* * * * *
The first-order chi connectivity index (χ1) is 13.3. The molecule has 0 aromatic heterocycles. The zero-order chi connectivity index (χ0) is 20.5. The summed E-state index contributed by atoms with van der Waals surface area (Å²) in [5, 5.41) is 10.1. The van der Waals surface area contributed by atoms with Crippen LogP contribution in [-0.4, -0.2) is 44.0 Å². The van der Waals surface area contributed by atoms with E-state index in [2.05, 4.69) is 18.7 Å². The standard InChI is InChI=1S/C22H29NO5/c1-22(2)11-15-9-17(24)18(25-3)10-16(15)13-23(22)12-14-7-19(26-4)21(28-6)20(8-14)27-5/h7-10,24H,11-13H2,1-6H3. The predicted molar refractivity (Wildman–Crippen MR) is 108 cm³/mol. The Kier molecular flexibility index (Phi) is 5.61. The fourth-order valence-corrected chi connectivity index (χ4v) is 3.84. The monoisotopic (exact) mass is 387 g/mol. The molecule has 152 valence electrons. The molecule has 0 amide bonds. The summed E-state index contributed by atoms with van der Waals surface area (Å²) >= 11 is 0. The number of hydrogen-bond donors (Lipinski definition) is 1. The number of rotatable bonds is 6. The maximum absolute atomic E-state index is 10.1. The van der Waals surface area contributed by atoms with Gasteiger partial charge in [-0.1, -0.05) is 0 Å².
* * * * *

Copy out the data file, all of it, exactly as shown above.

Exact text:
The first-order chi connectivity index (χ1) is 13.3. The molecule has 0 aromatic heterocycles. The zero-order chi connectivity index (χ0) is 20.5. The summed E-state index contributed by atoms with van der Waals surface area (Å²) in [5, 5.41) is 10.1. The van der Waals surface area contributed by atoms with Crippen LogP contribution in [-0.4, -0.2) is 44.0 Å². The van der Waals surface area contributed by atoms with E-state index in [2.05, 4.69) is 18.7 Å². The standard InChI is InChI=1S/C22H29NO5/c1-22(2)11-15-9-17(24)18(25-3)10-16(15)13-23(22)12-14-7-19(26-4)21(28-6)20(8-14)27-5/h7-10,24H,11-13H2,1-6H3. The predicted molar refractivity (Wildman–Crippen MR) is 108 cm³/mol. The Kier molecular flexibility index (Phi) is 5.61. The fourth-order valence-corrected chi connectivity index (χ4v) is 3.84. The monoisotopic (exact) mass is 387 g/mol. The molecule has 152 valence electrons. The molecule has 0 amide bonds. The summed E-state index contributed by atoms with van der Waals surface area (Å²) >= 11 is 0. The number of hydrogen-bond donors (Lipinski definition) is 1. The number of rotatable bonds is 6. The maximum absolute atomic E-state index is 10.1. The van der Waals surface area contributed by atoms with Gasteiger partial charge in [-0.1, -0.05) is 0 Å².